I’m gay and I’m a virologist. //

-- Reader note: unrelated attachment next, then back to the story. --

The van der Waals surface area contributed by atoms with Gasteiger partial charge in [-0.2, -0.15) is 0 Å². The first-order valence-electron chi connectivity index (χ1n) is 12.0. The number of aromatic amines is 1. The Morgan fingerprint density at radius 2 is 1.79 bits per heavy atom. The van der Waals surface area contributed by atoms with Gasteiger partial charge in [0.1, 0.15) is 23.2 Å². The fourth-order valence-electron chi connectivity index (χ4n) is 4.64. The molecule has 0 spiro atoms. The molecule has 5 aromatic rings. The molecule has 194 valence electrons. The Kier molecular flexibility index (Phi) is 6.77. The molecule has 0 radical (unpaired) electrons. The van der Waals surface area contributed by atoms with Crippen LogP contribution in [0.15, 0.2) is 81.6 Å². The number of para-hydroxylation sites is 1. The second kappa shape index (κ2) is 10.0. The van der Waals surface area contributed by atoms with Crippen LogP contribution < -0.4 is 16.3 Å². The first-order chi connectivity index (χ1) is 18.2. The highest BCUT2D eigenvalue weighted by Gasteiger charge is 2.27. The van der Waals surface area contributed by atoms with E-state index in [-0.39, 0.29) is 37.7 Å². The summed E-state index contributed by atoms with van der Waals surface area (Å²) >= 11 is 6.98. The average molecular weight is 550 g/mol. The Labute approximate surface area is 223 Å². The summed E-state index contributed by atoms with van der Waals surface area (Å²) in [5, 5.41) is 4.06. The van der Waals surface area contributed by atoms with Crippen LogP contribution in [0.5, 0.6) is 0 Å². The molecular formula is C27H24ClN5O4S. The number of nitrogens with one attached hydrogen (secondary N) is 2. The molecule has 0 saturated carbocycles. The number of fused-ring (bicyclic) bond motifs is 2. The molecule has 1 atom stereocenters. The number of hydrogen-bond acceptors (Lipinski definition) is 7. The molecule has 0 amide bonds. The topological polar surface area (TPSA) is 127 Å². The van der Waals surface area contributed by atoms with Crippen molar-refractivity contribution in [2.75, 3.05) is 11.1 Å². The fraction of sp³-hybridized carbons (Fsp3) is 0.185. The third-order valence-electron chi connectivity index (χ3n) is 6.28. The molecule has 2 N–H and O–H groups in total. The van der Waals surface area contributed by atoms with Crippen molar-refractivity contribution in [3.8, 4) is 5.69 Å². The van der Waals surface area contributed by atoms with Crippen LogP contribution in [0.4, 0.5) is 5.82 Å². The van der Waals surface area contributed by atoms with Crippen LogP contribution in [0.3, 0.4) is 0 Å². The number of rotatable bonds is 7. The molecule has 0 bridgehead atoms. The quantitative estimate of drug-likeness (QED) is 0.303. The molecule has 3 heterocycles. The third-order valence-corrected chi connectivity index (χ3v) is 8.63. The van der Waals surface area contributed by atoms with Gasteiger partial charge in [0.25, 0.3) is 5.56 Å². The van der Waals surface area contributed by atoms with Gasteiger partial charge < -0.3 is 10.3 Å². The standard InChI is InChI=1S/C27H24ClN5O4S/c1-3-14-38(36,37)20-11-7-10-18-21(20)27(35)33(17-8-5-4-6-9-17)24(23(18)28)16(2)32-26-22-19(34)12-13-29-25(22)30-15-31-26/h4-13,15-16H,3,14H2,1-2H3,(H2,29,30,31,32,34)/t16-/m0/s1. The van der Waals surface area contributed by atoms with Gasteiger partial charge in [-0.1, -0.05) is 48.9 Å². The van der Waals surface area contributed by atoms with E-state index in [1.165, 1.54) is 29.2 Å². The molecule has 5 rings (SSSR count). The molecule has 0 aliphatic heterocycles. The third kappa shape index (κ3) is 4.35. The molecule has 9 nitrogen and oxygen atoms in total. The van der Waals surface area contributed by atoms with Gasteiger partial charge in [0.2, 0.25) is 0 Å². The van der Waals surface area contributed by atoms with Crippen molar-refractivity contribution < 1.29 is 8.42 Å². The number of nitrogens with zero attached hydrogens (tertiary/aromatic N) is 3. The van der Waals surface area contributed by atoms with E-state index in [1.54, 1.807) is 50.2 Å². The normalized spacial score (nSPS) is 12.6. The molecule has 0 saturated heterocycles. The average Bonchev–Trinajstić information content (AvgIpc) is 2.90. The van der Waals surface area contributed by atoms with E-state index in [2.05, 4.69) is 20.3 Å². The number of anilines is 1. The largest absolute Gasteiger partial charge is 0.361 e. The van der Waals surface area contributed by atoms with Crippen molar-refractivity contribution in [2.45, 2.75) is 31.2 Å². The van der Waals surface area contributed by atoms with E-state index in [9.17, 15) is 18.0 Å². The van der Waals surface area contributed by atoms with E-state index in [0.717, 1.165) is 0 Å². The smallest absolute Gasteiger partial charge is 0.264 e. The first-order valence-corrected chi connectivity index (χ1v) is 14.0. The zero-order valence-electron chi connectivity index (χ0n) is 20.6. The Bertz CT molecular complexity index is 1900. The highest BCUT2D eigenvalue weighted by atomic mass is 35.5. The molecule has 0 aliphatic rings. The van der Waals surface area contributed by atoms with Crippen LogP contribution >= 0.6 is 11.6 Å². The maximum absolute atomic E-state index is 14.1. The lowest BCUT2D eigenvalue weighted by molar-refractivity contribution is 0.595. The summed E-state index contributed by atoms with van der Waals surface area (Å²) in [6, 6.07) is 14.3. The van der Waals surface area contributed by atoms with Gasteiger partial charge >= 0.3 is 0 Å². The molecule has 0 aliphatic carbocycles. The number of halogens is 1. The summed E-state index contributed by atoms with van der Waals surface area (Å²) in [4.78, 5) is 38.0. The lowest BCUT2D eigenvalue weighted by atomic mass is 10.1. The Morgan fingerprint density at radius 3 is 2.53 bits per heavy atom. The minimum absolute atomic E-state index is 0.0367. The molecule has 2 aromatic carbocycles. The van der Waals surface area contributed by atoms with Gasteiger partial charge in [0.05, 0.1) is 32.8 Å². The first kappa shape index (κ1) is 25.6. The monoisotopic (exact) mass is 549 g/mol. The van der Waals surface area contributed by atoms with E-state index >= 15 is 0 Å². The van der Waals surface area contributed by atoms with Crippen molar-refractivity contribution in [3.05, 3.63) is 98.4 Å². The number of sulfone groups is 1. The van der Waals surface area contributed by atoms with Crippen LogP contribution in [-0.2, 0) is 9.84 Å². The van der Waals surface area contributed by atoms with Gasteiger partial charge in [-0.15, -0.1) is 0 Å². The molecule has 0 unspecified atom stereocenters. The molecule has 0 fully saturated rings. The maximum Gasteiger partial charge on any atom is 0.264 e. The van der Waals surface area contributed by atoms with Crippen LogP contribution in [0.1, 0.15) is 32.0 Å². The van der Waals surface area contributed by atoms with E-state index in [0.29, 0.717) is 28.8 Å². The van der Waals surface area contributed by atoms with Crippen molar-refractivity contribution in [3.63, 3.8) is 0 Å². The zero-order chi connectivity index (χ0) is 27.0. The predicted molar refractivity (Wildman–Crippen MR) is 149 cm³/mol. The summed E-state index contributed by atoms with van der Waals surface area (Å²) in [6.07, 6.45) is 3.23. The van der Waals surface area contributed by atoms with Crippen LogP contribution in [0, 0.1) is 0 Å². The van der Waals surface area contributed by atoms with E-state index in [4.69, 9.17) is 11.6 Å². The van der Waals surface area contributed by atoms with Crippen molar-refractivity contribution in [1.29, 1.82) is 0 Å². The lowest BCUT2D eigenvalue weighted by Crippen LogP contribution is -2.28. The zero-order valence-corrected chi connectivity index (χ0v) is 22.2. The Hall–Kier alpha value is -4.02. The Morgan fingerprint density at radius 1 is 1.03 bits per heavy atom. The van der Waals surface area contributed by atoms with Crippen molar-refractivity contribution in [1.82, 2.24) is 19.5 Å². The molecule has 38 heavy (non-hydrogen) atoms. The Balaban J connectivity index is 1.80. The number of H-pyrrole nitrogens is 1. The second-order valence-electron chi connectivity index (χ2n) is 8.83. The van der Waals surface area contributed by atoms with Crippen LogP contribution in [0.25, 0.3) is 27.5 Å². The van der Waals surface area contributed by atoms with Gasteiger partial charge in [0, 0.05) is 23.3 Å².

I’m a university lecturer and research group leader. I study how mosquito-borne viruses are transmitted, which means I mostly think about how viruses infect mosquitoes rather than humans. My ‘pet virus’ is dengue virus, which infects about 400 million people a year and can cause severe fevers and hemorrhage. Most of my work involves growing mosquito cells in the lab, but I’m starting to work in tropical communities affected by mosquito-borne diseases. I studied for my BSc in Medical Microbiology and Virology at the University of Warwick, and then did a PhD at Imperial College London. I did my postdoc at the Icahn School of Medicine at Mount Sinai in New York City before starting my own research group. I took time out along the way to work in industry and volunteer in conservation projects in Australia and South America. Those volunteer experiences are coming in handy now that I’ve started working more with tropical countries. I’m passionate about science communication and using science to inform policy. I never had any openly LGBTQ scientists as role models, so I hope contributing my story will help the next generation realize how many of us there are out there.